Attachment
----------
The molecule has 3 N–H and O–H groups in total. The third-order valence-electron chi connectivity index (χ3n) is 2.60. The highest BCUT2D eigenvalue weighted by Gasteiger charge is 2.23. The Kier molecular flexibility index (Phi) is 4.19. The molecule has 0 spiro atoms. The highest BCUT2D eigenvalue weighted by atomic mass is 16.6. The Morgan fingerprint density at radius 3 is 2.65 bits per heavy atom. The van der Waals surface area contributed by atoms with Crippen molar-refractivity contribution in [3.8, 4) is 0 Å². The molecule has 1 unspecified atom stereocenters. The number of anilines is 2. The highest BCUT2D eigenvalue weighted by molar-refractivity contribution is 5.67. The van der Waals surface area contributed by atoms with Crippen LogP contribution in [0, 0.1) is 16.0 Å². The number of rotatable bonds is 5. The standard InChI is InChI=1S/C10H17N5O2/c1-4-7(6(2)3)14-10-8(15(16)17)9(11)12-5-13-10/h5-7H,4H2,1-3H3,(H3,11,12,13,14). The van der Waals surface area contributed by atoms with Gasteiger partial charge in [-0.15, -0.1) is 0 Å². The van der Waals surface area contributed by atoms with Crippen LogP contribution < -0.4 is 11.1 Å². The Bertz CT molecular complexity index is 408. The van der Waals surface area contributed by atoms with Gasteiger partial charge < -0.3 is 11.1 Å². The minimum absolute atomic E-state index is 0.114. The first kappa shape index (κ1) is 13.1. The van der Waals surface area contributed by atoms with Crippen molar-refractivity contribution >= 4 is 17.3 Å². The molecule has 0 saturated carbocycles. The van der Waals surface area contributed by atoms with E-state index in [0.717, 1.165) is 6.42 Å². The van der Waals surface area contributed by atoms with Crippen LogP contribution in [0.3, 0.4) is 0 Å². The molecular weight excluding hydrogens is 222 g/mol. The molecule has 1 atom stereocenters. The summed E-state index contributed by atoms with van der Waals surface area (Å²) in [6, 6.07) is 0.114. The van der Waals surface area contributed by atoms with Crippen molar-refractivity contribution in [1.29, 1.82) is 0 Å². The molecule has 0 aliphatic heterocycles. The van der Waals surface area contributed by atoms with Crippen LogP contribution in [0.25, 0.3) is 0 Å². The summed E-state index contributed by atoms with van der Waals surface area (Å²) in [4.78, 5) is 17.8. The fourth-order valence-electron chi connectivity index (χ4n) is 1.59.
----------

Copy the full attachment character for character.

The molecule has 3 N–H and O–H groups in total. The third-order valence-electron chi connectivity index (χ3n) is 2.60. The highest BCUT2D eigenvalue weighted by Gasteiger charge is 2.23. The Kier molecular flexibility index (Phi) is 4.19. The molecule has 0 spiro atoms. The highest BCUT2D eigenvalue weighted by atomic mass is 16.6. The Morgan fingerprint density at radius 3 is 2.65 bits per heavy atom. The van der Waals surface area contributed by atoms with Crippen molar-refractivity contribution in [3.8, 4) is 0 Å². The molecule has 1 unspecified atom stereocenters. The number of anilines is 2. The highest BCUT2D eigenvalue weighted by molar-refractivity contribution is 5.67. The van der Waals surface area contributed by atoms with Crippen LogP contribution in [0, 0.1) is 16.0 Å². The number of rotatable bonds is 5. The standard InChI is InChI=1S/C10H17N5O2/c1-4-7(6(2)3)14-10-8(15(16)17)9(11)12-5-13-10/h5-7H,4H2,1-3H3,(H3,11,12,13,14). The van der Waals surface area contributed by atoms with Gasteiger partial charge in [-0.15, -0.1) is 0 Å². The van der Waals surface area contributed by atoms with Crippen LogP contribution < -0.4 is 11.1 Å². The Bertz CT molecular complexity index is 408. The van der Waals surface area contributed by atoms with Gasteiger partial charge < -0.3 is 11.1 Å². The minimum absolute atomic E-state index is 0.114. The first kappa shape index (κ1) is 13.1. The van der Waals surface area contributed by atoms with Crippen molar-refractivity contribution >= 4 is 17.3 Å². The molecule has 0 saturated carbocycles. The van der Waals surface area contributed by atoms with E-state index in [0.717, 1.165) is 6.42 Å². The van der Waals surface area contributed by atoms with Crippen LogP contribution in [0.3, 0.4) is 0 Å². The molecular weight excluding hydrogens is 222 g/mol. The molecule has 1 atom stereocenters. The summed E-state index contributed by atoms with van der Waals surface area (Å²) in [6, 6.07) is 0.114. The van der Waals surface area contributed by atoms with Crippen molar-refractivity contribution in [1.29, 1.82) is 0 Å². The molecule has 0 aliphatic heterocycles. The van der Waals surface area contributed by atoms with Crippen LogP contribution in [0.25, 0.3) is 0 Å². The summed E-state index contributed by atoms with van der Waals surface area (Å²) in [4.78, 5) is 17.8. The fourth-order valence-electron chi connectivity index (χ4n) is 1.59.